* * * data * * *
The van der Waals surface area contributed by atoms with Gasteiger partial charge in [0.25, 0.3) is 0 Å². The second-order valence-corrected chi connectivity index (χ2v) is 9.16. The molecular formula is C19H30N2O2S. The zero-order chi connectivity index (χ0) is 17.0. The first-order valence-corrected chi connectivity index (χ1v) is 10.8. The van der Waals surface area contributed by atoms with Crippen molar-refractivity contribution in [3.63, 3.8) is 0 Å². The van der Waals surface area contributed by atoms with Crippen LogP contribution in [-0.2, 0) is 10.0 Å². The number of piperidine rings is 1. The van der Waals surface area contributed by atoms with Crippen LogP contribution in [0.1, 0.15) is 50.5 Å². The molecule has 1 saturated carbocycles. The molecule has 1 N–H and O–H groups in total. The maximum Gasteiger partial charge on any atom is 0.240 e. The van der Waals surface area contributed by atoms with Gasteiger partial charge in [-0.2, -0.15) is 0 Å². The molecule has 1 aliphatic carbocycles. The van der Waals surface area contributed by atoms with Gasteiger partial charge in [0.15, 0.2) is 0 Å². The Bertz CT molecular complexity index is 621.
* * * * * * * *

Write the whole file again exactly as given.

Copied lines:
The van der Waals surface area contributed by atoms with Gasteiger partial charge in [0.25, 0.3) is 0 Å². The second-order valence-corrected chi connectivity index (χ2v) is 9.16. The molecular formula is C19H30N2O2S. The zero-order chi connectivity index (χ0) is 17.0. The first-order valence-corrected chi connectivity index (χ1v) is 10.8. The van der Waals surface area contributed by atoms with Crippen molar-refractivity contribution in [3.63, 3.8) is 0 Å². The van der Waals surface area contributed by atoms with Crippen LogP contribution in [-0.2, 0) is 10.0 Å². The number of piperidine rings is 1. The van der Waals surface area contributed by atoms with Crippen LogP contribution in [0.1, 0.15) is 50.5 Å². The molecule has 1 saturated carbocycles. The molecule has 1 N–H and O–H groups in total. The maximum Gasteiger partial charge on any atom is 0.240 e. The van der Waals surface area contributed by atoms with Gasteiger partial charge in [-0.2, -0.15) is 0 Å². The molecule has 1 aliphatic carbocycles. The van der Waals surface area contributed by atoms with Gasteiger partial charge in [0.15, 0.2) is 0 Å². The Bertz CT molecular complexity index is 621.